Tag Archive: microchip


Road trip with your furry friend?

By: Dr. Carrie Wright cwright

I remember the first time I took my dogs to the dog beaches in California  – I thought being a vet would have prepared me for the unanticipated trials that arose from being with my girls for 24 hours Traveling with your peta day in a non local area.  But I wasn’t prepared, and now I have some advice for you!

Traveling with your pet can be a terrific experience, but only if you plan ahead.  Make sure vaccines are current (and this means young animals should have at least 3 sets ending around 16 weeks of age), and always bring a copy of your vaccination certificate with you.  Rabies is a nationwide concern and many state borders require proof of vaccination before allowing access to their state.  As well as the certificate, a copy of your pet’s medical records is recommended, especially if they have a history of illness or chronic disease.  I think it’s a great idea to locate a veterinarian along the way or at your final destination just in case you need home_again_320some help.  It is helpful to have a permanent ID implant such as a microchip – collars and leashes with ID can easily be removed or lost… It usually costs around $45 and will significantly increase your pet’s chance of recovery.  Some companies such as Home Again aid in that recovery (with signs and notifications to the surrounding animal groups/hospitals) or even medical bills if your pet is injured while lost.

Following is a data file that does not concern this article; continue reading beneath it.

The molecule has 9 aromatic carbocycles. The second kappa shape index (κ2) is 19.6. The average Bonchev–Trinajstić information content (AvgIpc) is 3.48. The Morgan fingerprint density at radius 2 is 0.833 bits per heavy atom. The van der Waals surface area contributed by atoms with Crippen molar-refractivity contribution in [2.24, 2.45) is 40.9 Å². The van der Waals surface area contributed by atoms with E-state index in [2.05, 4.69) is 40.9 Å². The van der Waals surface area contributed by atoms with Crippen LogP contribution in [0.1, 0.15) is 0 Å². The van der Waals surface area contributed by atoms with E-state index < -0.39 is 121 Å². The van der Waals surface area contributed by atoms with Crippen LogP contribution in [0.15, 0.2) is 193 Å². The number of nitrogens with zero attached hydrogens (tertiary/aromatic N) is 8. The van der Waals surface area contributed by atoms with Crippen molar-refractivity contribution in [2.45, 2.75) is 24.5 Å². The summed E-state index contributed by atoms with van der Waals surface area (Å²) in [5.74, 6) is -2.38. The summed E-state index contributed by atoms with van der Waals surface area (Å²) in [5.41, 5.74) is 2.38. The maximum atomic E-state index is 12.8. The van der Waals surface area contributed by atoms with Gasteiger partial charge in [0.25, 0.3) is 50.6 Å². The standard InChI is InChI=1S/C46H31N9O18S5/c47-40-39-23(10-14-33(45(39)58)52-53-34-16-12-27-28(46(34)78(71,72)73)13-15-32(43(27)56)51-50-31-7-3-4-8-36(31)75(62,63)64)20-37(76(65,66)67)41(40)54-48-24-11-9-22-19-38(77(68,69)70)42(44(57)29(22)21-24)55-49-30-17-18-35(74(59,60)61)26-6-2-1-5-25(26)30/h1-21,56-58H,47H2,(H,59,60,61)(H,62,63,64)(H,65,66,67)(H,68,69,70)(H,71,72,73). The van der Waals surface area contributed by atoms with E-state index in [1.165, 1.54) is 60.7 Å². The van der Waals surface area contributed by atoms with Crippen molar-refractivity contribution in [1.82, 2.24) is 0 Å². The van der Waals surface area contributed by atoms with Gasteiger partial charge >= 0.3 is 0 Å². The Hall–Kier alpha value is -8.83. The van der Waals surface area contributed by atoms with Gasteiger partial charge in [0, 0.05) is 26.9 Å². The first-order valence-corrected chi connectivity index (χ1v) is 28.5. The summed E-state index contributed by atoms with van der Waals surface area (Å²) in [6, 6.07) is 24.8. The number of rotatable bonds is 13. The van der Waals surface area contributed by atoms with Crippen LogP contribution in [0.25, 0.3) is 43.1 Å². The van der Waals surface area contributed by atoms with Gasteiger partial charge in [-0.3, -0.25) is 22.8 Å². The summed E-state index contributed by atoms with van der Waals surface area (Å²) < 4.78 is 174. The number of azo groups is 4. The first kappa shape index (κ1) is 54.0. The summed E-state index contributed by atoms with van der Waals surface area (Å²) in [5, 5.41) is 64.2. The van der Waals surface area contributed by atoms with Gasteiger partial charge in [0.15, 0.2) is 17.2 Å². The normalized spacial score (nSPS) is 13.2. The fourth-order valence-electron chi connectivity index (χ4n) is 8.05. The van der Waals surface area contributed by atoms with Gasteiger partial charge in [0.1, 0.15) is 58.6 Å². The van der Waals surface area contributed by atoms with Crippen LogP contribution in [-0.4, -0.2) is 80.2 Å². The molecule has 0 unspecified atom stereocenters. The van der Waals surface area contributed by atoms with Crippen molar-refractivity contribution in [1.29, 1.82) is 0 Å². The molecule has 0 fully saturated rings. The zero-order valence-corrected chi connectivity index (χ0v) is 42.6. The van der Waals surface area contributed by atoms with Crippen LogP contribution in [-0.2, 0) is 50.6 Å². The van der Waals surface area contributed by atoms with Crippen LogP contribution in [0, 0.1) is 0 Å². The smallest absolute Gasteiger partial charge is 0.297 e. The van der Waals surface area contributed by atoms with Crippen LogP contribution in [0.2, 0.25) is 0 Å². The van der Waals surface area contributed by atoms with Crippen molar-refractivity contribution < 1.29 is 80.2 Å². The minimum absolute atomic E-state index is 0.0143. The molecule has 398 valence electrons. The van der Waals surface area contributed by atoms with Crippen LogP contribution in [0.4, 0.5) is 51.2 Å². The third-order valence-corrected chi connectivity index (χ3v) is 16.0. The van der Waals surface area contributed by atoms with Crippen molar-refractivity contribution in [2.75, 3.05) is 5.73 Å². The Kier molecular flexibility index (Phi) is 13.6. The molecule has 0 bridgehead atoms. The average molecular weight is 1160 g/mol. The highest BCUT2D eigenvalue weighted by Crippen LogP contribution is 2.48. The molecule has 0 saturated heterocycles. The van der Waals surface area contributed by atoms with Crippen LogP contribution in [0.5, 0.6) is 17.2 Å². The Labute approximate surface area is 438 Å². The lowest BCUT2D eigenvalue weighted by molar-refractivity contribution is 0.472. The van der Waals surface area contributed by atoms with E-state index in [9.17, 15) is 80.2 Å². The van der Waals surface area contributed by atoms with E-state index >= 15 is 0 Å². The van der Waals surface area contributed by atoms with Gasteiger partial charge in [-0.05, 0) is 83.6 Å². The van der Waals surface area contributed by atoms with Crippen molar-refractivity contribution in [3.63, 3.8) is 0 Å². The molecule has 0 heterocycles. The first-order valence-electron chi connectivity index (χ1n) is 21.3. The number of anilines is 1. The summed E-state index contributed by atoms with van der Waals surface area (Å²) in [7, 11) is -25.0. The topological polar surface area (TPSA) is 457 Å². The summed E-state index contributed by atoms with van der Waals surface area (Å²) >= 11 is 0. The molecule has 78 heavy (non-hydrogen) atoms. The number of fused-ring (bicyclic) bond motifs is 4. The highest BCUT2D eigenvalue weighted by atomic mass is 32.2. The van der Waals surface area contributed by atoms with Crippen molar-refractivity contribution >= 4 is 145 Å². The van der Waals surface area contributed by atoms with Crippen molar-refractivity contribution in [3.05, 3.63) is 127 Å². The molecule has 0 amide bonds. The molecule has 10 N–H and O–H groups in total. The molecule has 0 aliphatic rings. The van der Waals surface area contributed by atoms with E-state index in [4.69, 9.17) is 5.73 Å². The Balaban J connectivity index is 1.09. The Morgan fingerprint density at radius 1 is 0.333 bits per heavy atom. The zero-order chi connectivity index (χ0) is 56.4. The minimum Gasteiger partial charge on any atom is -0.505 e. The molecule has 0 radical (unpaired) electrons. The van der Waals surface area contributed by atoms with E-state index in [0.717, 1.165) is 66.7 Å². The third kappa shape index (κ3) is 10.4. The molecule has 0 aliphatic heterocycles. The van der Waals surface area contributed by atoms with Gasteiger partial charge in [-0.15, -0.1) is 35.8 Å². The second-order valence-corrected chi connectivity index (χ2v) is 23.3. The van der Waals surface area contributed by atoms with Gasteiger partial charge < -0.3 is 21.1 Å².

Many diseases are geographic, so please check to see if you need preventative medications or additional vaccinations prior to travel (i.e. – Heartworm disease, Lyme disease, Leptospirosis).  Fleas and ticks can be a nuisance to both you and your pets, and can cause serious disease as well, so talk to us about prevention treatment options.

If this is your pet’s first trip, you should make sure they are able to travel for long distances.  Try a shorter trip and see how Romeo-is-Planningit goes.  Would sedation have been nice? An anti anxiety medication? Motion sickness drugs?  Sedation can be a great option for long trips, but do you want the potential 12 hour effect?  Always bring towels for cleaning up those nasty side effects of motion sickness (or puppy pads work well to line your seats).  Keep in mind that tired dogs are usually calmer in the car, so make sure your friend gets plenty of exercise prior to loading into the car. And cats, well…you might call us and we can have a chat.

Keep those pets buckled! Or at least contained – no one wants a 70 lb dog climbing over their shoulder while driving down the freeway at 75mph… Kennels, pet barriers, and seatbelts/harnesses have been created to prevent unwanted risks. PJ-BB519_DOGCAR_D_20110628165953 Again, practice with these PRIOR to your trip.